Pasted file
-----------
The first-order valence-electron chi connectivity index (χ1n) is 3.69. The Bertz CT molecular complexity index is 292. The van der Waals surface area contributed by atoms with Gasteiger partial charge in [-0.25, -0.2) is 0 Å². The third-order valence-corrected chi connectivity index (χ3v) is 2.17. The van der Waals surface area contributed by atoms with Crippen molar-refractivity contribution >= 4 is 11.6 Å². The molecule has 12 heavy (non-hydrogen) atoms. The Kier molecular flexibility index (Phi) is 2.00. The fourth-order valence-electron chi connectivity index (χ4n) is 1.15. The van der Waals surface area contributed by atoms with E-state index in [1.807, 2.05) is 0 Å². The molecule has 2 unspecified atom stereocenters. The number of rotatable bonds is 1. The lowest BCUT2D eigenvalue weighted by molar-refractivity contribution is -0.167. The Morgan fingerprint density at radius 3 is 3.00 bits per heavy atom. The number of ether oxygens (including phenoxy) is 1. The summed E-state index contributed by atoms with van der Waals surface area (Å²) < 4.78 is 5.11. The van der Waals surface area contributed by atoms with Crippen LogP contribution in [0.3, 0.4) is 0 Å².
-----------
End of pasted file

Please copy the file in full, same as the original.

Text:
The first-order valence-electron chi connectivity index (χ1n) is 3.69. The Bertz CT molecular complexity index is 292. The van der Waals surface area contributed by atoms with Gasteiger partial charge in [-0.25, -0.2) is 0 Å². The third-order valence-corrected chi connectivity index (χ3v) is 2.17. The van der Waals surface area contributed by atoms with Crippen molar-refractivity contribution >= 4 is 11.6 Å². The molecule has 12 heavy (non-hydrogen) atoms. The Kier molecular flexibility index (Phi) is 2.00. The fourth-order valence-electron chi connectivity index (χ4n) is 1.15. The van der Waals surface area contributed by atoms with E-state index in [1.807, 2.05) is 0 Å². The molecule has 2 unspecified atom stereocenters. The number of rotatable bonds is 1. The lowest BCUT2D eigenvalue weighted by molar-refractivity contribution is -0.167. The Morgan fingerprint density at radius 3 is 3.00 bits per heavy atom. The number of ether oxygens (including phenoxy) is 1. The summed E-state index contributed by atoms with van der Waals surface area (Å²) < 4.78 is 5.11. The van der Waals surface area contributed by atoms with Crippen LogP contribution in [0.3, 0.4) is 0 Å².